“You came out on the porch, and he started shouting, and cussing, and threatening us to put us in the street where we belonged. I was waiting for you to tell him to shut up! To get off your porch, but you just stood there and promised to have the money next month.”

Education intern Sarah Menke approaches Davis-Miller with some direction.  “When you go to move, make sure that it is specific,“ she says. 

Franklin High School student Rachel Kaftan as Tonya from "King Hedley II."Rachel Kaftan is next, as “Tonya” from King Hedley II.  The words spill out of her, a tale of unspeakable loss and misfortune.

“One minute her house is full of life. The next minute it’s full of death. She was waiting for him to come home and they bring her a corpse. Say, ‘Come down and make the identification. Is this your son?’ Got a tag on his toe say ‘John Doe.’ They got to put a number on it. John Doe number four.”

These young actors have to get to know August Wilson without seeing a full play.  The power of the text is difficult.  Saying the N-word is difficult. Conveying the weight of oppression that most of these young people will never know is difficult.

"Every single student is going outside their comfort zone, no matter what color they are," says Zoe Wilson.

“My characters very loud and outspoken … before I start my monologue I have to say, okay, you're Memphis from Pittsburgh now, not Julian,” says Julian Morgan, whose father actually grew up with Wilson in Pittsburgh. “[My father] always tells me that August Wilson’s characters, their names always sound familiar, and sound like people he grew up with.”

They hear stories about how Wilson used to write in the bars and restaurants of Capitol Hill, oddly public in most writer’s worlds.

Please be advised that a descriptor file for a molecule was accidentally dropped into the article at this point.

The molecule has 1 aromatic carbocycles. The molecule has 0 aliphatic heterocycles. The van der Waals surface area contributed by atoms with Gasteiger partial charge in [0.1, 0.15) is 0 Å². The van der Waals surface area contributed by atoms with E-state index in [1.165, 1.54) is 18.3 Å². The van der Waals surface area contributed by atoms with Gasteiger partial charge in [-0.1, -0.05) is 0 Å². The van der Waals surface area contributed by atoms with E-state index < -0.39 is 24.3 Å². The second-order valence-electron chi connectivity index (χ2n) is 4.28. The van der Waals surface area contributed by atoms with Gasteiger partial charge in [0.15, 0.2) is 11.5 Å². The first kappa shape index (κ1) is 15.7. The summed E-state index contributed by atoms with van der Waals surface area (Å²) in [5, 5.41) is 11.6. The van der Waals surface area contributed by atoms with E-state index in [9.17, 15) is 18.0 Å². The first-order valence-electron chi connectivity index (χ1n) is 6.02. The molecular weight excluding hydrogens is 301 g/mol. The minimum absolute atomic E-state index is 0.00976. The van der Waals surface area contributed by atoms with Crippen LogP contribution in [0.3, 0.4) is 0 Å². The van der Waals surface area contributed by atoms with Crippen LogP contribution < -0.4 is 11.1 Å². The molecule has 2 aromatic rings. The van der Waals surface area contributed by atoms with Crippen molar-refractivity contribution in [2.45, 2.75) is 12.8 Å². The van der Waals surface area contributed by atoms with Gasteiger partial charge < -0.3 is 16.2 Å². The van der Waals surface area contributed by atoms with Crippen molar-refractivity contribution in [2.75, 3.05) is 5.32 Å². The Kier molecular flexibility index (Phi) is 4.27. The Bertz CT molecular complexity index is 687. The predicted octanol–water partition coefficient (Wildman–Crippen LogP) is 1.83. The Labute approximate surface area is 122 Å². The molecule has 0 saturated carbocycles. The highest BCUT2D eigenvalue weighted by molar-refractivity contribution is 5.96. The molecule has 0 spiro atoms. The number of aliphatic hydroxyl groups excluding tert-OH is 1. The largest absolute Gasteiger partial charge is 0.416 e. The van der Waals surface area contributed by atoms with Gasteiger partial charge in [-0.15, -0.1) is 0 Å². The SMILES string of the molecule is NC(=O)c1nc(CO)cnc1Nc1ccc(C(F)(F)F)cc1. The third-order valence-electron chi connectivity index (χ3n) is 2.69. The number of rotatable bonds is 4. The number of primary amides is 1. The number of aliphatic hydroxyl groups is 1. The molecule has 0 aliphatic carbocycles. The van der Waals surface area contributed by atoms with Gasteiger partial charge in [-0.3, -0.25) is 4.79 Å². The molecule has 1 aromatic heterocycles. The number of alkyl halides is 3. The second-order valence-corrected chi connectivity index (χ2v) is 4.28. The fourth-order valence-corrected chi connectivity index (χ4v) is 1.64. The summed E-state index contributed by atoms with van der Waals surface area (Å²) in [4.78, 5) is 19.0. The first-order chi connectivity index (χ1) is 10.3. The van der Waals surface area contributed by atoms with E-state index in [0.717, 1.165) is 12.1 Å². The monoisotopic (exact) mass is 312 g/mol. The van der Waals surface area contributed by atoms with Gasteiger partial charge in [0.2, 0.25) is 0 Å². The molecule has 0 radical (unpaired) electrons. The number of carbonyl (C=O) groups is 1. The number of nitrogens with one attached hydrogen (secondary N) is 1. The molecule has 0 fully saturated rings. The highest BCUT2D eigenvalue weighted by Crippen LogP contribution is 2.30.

“I knew he would go into a cafe up on Capital Hill and sit down and have long discussions with people all the time and talk about the art of writing and poetry,” shared Chic Streetman, blues singer, musician, and actor. He says even when August was in his final stages of cancer he would sit on his porch and hold conversations with passers-by.

Wilson was a “mellow, easygoing, laid-back guy,” Streetman says. “He wasn't the kind of person to say, 'Look at me!' That was why when he got up on stage and let loose, it was like, wow.”

Streetman has been a judge for the competition several times. The main thing he looks for in a competitor? “It’s got to be honest, because I think it’s important that they enjoy what they're doing — the students, the actor, the musician, whoever.”

Wilson’s history is alive at Seattle Repertory Theatre, as a new generation of actors work their way through the competition. His words flow through these essaying voices, connecting with new audiences.

The two Seattle winners, Rachel Kaftan and Amir Matheney, will be just two of many students to advance Wilson’s legacy a step further as they make their way to New York City in April.